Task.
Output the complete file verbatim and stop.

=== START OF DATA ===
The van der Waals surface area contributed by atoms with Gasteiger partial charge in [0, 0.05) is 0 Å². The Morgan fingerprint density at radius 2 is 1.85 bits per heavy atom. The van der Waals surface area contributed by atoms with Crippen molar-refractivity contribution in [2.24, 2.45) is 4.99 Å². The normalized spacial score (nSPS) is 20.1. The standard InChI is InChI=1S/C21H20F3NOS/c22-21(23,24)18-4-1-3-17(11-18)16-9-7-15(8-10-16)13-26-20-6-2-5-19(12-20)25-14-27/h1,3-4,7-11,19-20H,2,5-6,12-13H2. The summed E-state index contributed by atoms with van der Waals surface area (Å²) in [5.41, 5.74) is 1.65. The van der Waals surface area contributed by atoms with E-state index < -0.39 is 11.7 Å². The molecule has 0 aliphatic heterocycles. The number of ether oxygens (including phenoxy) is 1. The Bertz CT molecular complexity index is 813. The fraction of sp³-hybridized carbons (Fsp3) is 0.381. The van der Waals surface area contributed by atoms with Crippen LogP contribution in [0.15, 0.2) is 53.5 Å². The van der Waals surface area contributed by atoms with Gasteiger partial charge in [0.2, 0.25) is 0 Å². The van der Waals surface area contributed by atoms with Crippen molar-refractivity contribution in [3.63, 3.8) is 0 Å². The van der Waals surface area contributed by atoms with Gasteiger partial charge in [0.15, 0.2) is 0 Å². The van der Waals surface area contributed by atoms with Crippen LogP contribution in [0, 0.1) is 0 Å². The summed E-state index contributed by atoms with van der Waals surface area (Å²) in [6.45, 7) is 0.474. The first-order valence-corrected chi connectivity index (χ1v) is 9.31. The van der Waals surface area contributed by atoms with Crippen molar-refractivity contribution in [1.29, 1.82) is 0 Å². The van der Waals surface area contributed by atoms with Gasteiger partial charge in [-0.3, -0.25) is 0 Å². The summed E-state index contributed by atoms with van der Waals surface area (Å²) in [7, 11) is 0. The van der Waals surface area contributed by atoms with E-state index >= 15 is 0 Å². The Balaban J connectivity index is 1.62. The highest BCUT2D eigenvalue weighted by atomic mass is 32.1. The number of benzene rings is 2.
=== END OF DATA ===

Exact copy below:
The van der Waals surface area contributed by atoms with Gasteiger partial charge in [0, 0.05) is 0 Å². The Morgan fingerprint density at radius 2 is 1.85 bits per heavy atom. The van der Waals surface area contributed by atoms with Crippen molar-refractivity contribution in [2.24, 2.45) is 4.99 Å². The normalized spacial score (nSPS) is 20.1. The standard InChI is InChI=1S/C21H20F3NOS/c22-21(23,24)18-4-1-3-17(11-18)16-9-7-15(8-10-16)13-26-20-6-2-5-19(12-20)25-14-27/h1,3-4,7-11,19-20H,2,5-6,12-13H2. The summed E-state index contributed by atoms with van der Waals surface area (Å²) in [5.41, 5.74) is 1.65. The van der Waals surface area contributed by atoms with E-state index < -0.39 is 11.7 Å². The molecule has 0 aliphatic heterocycles. The number of ether oxygens (including phenoxy) is 1. The Bertz CT molecular complexity index is 813. The fraction of sp³-hybridized carbons (Fsp3) is 0.381. The van der Waals surface area contributed by atoms with Crippen LogP contribution in [0.15, 0.2) is 53.5 Å². The van der Waals surface area contributed by atoms with Gasteiger partial charge in [0.2, 0.25) is 0 Å². The van der Waals surface area contributed by atoms with Crippen molar-refractivity contribution in [3.63, 3.8) is 0 Å². The van der Waals surface area contributed by atoms with Gasteiger partial charge in [0.15, 0.2) is 0 Å². The van der Waals surface area contributed by atoms with Crippen LogP contribution in [0, 0.1) is 0 Å². The summed E-state index contributed by atoms with van der Waals surface area (Å²) in [6.45, 7) is 0.474. The first-order valence-corrected chi connectivity index (χ1v) is 9.31. The van der Waals surface area contributed by atoms with Crippen molar-refractivity contribution in [1.29, 1.82) is 0 Å². The van der Waals surface area contributed by atoms with Gasteiger partial charge in [-0.3, -0.25) is 0 Å². The summed E-state index contributed by atoms with van der Waals surface area (Å²) in [7, 11) is 0. The van der Waals surface area contributed by atoms with E-state index >= 15 is 0 Å². The Balaban J connectivity index is 1.62. The highest BCUT2D eigenvalue weighted by atomic mass is 32.1. The number of benzene rings is 2.